That ongoing lesson in how to let go is a big one for us moms. From the moment our kids are born, we’re required to let go of them more and more with each passing day. It’s a necessary process because the whole point of parenting is for our babies to learn to be independent and to function in the real world. But it’s easier said than done. Whether you’re Beyoncé and learning to let go of your mega-famous daughter or you’re a mom like me who still chokes up every first day of school, it’s a hard balancing act of trust, patience, and maybe a little fear about how the world will treat our babies.
I want them to see these challenges and to rise above them with overwhelming pride, consistent joy, and a solid grounding in what it means to be Black children. And I hope that when I look at them, they see that I believe they can do just that.
When I think back to witnessing this intimate, special moment, I’m struck that the way in which we show up for our children when we let them go is crucially important. We tuck our fear and sadness inside and we slap that smile on our face so that when they look back at us — they often look back at us — they see that we’re proud of them and fully believe in their capacity to do hard things. It’s the look Beyoncé gave Blue Ivy. It’s the look I’ve seen on moms at recitals, soccer games, and more. It’s the look I give my kid when he solves my computer issues at age 8. It’s that look on my face when my daughter, who used to ask to hold my hand all the way into her class, now runs into preschool without a backward glance.
We’re scared. We’re terrified. But we’re also super proud and overwhelmingly excited for the future that is sprawling ahead of our little ones. And that joy and pride is what we let them see so that they can take some of that to feed their journey.
As a Black mother to Black multiracial children, this act of letting go takes on deeper meaning as I think about the world into which I’m releasing them. It’s a world where they can expect to be misunderstood (they already are at such young ages); where people will attempt to place them in suffocatingly small boxes according to their identity and where they will have to fight hard to take up the space they deserve. I’ll be honest. Raising them to not inherit my fear and anxiety over this is an ongoing pain point for me. But I want them to see these challenges and to rise above them with overwhelming pride, consistent joy, and a solid grounding in what it means to be Black children. And I hope that when I look at them, they see that I believe they can do just that.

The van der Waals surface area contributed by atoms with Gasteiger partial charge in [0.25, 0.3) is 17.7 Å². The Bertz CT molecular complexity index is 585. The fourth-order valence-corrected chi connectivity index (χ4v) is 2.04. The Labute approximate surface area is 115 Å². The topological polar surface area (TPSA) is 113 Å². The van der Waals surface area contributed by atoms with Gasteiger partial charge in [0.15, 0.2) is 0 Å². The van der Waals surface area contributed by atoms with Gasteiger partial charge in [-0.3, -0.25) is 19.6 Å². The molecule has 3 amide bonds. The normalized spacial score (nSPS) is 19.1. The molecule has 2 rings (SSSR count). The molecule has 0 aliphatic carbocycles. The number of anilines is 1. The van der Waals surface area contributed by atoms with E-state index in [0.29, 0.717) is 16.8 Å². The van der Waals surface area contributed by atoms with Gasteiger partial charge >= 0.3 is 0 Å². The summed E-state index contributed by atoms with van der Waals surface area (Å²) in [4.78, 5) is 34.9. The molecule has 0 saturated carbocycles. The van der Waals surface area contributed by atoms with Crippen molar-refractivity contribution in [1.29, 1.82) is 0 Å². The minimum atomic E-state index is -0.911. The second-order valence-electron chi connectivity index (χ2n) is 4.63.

Whether you’re Beyoncé watching your daughter dance in front of 40,000 people or you’re a mom letting go for the first time, I’m here to say that it’s OK to be wistful over your kid growing up. I sure am. It’s a beautiful gift to watch our kids develop into their own people. Letting go is hard and there is no blueprint. Do it as slowly and as carefully as you need. And like Blue Ivy, whose mom stood in the back to let her daughter shine, our kids will know we’re there cheering them on and staying close by to fill them up with love so that they can go a little further each time.
Raising Anti-Racist Kids is a column written by Tabitha St. Bernard-Jacobs focused on education and actionable steps for parents who are committed to raising anti-racist children and cultivating homes rooted in liberation for Black people. To reach Tabitha, email email@example.com or follow her on Instagram.